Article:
Friday, 15 February 2008

A departure from the Muddy Island

Regular readers will notice a departure from my usual range of subject matter today!


I took the day off work yesterday and went by train to north London with my Boy. For a chap whose every spare moment (spare, that is, when not engaged in some rugby-related activity) is spent either making model WWII aircraft, or reading books about WWII aircraft, or playing WWII aircraft games on the Playstation, or watching The Dambusters, The Battle of Britain, 633 Squadron or The Memphis Belle . . . a trip to the RAF Museum at Hendon was long overdue.



My grandfather was stationed at RAF Hendon in 1933. I was taken to the museum when I was roughly my Boy’s age, and have a few rather dim memories of it. What I do remember quite vividly, however, was falling completely in love with the Lancaster Bomber. Looking back, this was a mighty strange phenomenon, since my other true loves at the time were dogs, ponies, birds and the works of Enid Blyton (this was a few years before David Cassidy came on the scene!).


Though I knew that my Boy would be in total, unquestioning Boy Heaven for the duration, I was interested to discover how the older, wiser me would react to walking amongst these relics of war, in which the young men of Britain, the US and Germany had actually sat and flown and fought and tasted terror and taken the lives of others. How would it feel to stand beneath that Lancaster once more? I doubted I'd feel that surge of romance which swept over me aged 10.



The museum has been completely revamped over the intervening years and is now huge and light and everything a modern museum should be. Above all, the word which kept springing to mind was ‘sensitive’. There was nothing there that jarred with my girlish (or motherly) sensibilities, and there was nothing that encouraged a ‘ker-pow’ attitude amongst young visitors, either. The sole emphasis of the ‘interactive’ section is on aerodynamics, the science behind aircraft design and pilot skill. Not fighting.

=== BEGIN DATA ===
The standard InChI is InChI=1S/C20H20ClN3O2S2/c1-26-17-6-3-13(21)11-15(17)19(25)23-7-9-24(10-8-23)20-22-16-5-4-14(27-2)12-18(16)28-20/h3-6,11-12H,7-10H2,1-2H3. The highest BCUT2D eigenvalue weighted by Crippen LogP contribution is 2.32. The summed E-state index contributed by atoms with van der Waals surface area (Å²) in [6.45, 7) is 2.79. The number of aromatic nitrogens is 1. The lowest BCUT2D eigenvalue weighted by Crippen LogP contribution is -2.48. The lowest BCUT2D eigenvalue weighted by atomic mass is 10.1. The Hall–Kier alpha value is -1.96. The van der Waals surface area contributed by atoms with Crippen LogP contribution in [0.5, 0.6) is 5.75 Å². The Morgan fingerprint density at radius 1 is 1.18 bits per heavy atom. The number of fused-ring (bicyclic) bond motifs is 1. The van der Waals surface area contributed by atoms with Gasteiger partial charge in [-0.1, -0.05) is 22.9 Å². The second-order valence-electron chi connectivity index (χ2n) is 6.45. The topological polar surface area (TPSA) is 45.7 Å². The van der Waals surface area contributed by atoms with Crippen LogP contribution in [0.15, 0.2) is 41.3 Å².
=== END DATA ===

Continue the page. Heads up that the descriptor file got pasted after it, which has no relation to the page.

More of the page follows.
In the ‘Bomber Hall’ and the Battle of Britain display, ‘enemy’ aircraft stand side by side in silent dignity, a witness to amazing feats of both engineering and human bravery. And there's a quiet (but for Elgar's Nimrod) area with a memorial to the Battle of Britain 'Few'.

There are ample reminders of the meaning of war. This re-creation of an airfield chapel, for example, in which one can imagine those who had perhaps never previously felt any religious impulse, sitting in contemplation, fear, thanksgiving, shock, grief . . . maybe just a moment's 'peace'.


The ‘local interest’ aspect of this display struck me forcefully. On 31 August 1940, Pilot Officer Gerard Maffett took off from Martlesham Heath, Suffolk in this Hurricane, P3175, as part of a formation sent against raiding German planes. The Squadron claimed several Messerschmitts but lost two Hurricanes, one of them was P3175. Pilot Office Maffett was killed when his parachute failed to open in time as he bailed out at low altitude. The remains of his plane lay where it fell at Walton-on-the-Naze until it was recovered by volunteers from Colchester in 1973 and given to the RAF Museum in 1977. The parts have been preserved, but not repaired. ‘This provides a good insight into materials used to construct a Hurricane’, says the display board. ‘Provides a good insight into the death of a Boy as he fell from the East Anglian sky’, was the thought that haunted me when gazing at this awful twisted stump of a once-beautiful machine.